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 > Little League Online > Learn More > Newsletters > Coach's Box Newsletter > 2009 > Coach's Box - June/July > MVP Training

MVP Training

Volume 4, No. 6 - June/July 2009

Gaining Good or Better Arm Action

By Dave Miramontes and Rich Taylor, MVP Band

In baseball and for pitchers, the term arm action is the movement of a players arm when making a natural throwing motion toward the plate. When referring to arm motion, many coaches generally refer to the terminology of arm angles, arm slots, or release points. Quite frankly, these terms sound foreign to a parent, new coach and most importantly a young player that just wants to get out and play. To have an understanding of these terms, a brief description is provided:

Arm Angles
This is the angle of the upper arm as it passes by one’s head in route to the plate. Many individuals refer to arm angles similar to the hands of a clock. Moving from highest release point to the lowest, the arm angles range from 12-3 with 12 being an overhand throw and 3 being completely sidearm. If you refer to a left-hander, you would use the 12-9 terminology with 9 being sidearm.

Arm slot
The set angle/position of the arm before a player throws the ball toward the plate. Just before you throw the ball, your cbbody opens up toward the plate and your arm drops into a cocking phase or Arm Slot. Many times this is a consistent location, but can change depending on certain pitches.

Release Point
The point at which the ball actually leaves one’s hand before it makes its way to home plate. Coaches generally look at the cbbody position during the release point to determine what needs to be adjusted.

While each player possesses their own personal arm action/angles through their genetic make-up and/or how they have been taught, we find it best to adjust any imperfections or concerns (if needed) at an early age. As a coach or parent, it is important to understand what proper mechanics and arm angles are before you become overzealous in your attempt to correct them. Since all individuals are unique, any adjustments made should be done in small increments so that a player is not discouraged from the sport itself. Our rule of thumb is to keep things in perspective and keep things balanced (literally). In discussing Arm Action we realize there are many opinions, scientific terms and degrees of measurements that can become quite overwhelming. For the sake of simplicity, we will keep things basic and to the point.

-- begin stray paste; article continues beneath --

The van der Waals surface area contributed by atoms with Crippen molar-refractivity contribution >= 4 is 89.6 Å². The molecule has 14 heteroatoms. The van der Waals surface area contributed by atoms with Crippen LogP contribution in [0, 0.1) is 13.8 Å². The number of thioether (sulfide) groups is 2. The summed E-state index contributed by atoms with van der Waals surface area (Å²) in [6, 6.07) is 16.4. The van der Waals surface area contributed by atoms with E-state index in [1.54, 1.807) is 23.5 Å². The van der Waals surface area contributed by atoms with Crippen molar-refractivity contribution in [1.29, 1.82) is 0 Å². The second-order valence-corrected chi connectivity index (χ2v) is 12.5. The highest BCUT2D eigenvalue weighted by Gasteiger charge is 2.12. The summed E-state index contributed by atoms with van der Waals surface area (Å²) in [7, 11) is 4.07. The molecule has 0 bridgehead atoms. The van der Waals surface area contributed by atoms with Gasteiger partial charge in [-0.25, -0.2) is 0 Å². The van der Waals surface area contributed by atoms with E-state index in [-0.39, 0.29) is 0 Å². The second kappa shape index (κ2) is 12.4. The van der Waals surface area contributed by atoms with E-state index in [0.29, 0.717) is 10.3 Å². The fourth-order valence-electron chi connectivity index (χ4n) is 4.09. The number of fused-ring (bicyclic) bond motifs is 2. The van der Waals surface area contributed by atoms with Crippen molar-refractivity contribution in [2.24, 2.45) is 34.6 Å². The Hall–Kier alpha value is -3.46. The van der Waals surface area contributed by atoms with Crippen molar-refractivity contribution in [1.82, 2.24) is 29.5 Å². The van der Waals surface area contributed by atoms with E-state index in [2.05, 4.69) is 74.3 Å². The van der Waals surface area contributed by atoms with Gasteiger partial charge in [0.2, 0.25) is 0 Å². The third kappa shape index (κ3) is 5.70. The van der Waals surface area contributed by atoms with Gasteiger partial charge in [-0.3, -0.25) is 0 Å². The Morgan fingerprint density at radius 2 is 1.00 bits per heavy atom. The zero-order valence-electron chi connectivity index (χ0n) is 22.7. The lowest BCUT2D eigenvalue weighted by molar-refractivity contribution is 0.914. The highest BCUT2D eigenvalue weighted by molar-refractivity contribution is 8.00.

Generally speaking, baseball players possess three types of arm actions: Short, Full or Long. If you can place an imaginary circle over a pitcher with the axis point located at the waist/hip area, and the starting point of a pitch beginning at the initial hand break in the wind-up phase, you can determine what type of arm action a pitcher has (see diagram 1). Our measurement begins where the initial hand break of the throwing hand begins to the actual release point of the ball. When a player uses a Short arm action (referred to as short arming the ball) one typically uses 1/4 of his desired throwing motion. Most kids possess a Full motion, which relates to about 1/2 of the desired rotation. Long arm action, in which the ball travels in a 3/4+ circle, is most desirable. As you can imagine, it is ideal to possess a Long Arm action so that a player builds up maximum momentum before throwing to the plate.

Good arm action simply means that your arm takes a wider arc before the release point. In order to do so, your wind-up must allow your arms to get in the proper positions through certain phases. When we teach arm action and what we deem a “Proper Arm Angle” to kids, we use the visual of a throwing through a doorway (see Diagram 2). If you can picture a doorway and place a pitcher just in front of it, you will find that a player will figure out the best arm angle in which to: 1) get the ball through the door and 2) have enough distance to reach the plate. Again, if the doorway is set up like a clock and 12:00 o’clock rests at the top and center of it’s opening, it will be optimal to throw the ball at a 1:00 o’clock angle (right-handed) or an 11:00 o’clock angle (if left-handed). In teaching a player to reach for the top corner of the doorway at the height of their delivery, we explain that there is little room for error should their arm drop below the 2 o’clock position. If it does, they risk hitting the doorway with both the lead glove and ball.